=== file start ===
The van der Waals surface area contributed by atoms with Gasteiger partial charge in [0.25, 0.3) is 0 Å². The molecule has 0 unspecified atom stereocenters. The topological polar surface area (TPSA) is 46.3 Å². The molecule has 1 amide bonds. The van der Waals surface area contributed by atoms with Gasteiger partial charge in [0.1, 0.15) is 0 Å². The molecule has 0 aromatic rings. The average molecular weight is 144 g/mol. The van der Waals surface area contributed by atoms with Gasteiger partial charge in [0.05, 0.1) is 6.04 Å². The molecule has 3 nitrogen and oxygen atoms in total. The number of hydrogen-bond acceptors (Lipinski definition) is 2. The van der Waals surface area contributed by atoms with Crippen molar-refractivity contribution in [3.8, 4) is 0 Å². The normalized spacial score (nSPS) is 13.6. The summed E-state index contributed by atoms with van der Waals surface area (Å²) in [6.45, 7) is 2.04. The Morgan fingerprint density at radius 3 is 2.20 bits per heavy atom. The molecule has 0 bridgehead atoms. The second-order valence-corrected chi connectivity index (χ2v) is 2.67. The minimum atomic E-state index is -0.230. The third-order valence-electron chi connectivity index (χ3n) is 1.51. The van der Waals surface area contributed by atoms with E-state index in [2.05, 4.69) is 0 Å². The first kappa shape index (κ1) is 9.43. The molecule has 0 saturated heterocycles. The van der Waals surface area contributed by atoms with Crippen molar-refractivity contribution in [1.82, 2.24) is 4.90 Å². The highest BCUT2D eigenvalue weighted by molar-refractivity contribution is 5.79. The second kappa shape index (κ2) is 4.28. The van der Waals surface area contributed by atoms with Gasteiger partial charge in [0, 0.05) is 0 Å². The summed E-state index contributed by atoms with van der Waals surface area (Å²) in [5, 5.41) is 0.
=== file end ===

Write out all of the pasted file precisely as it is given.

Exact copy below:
The van der Waals surface area contributed by atoms with Gasteiger partial charge in [0.25, 0.3) is 0 Å². The molecule has 0 unspecified atom stereocenters. The topological polar surface area (TPSA) is 46.3 Å². The molecule has 1 amide bonds. The van der Waals surface area contributed by atoms with Gasteiger partial charge in [0.1, 0.15) is 0 Å². The molecule has 0 aromatic rings. The average molecular weight is 144 g/mol. The van der Waals surface area contributed by atoms with Gasteiger partial charge in [0.05, 0.1) is 6.04 Å². The molecule has 3 nitrogen and oxygen atoms in total. The number of hydrogen-bond acceptors (Lipinski definition) is 2. The van der Waals surface area contributed by atoms with Crippen molar-refractivity contribution in [3.8, 4) is 0 Å². The normalized spacial score (nSPS) is 13.6. The summed E-state index contributed by atoms with van der Waals surface area (Å²) in [6.45, 7) is 2.04. The Morgan fingerprint density at radius 3 is 2.20 bits per heavy atom. The molecule has 0 bridgehead atoms. The second-order valence-corrected chi connectivity index (χ2v) is 2.67. The minimum atomic E-state index is -0.230. The third-order valence-electron chi connectivity index (χ3n) is 1.51. The van der Waals surface area contributed by atoms with E-state index in [2.05, 4.69) is 0 Å². The first kappa shape index (κ1) is 9.43. The molecule has 0 saturated heterocycles. The van der Waals surface area contributed by atoms with Crippen molar-refractivity contribution in [1.82, 2.24) is 4.90 Å². The highest BCUT2D eigenvalue weighted by molar-refractivity contribution is 5.79. The second kappa shape index (κ2) is 4.28. The van der Waals surface area contributed by atoms with Gasteiger partial charge in [0, 0.05) is 0 Å². The summed E-state index contributed by atoms with van der Waals surface area (Å²) in [5, 5.41) is 0.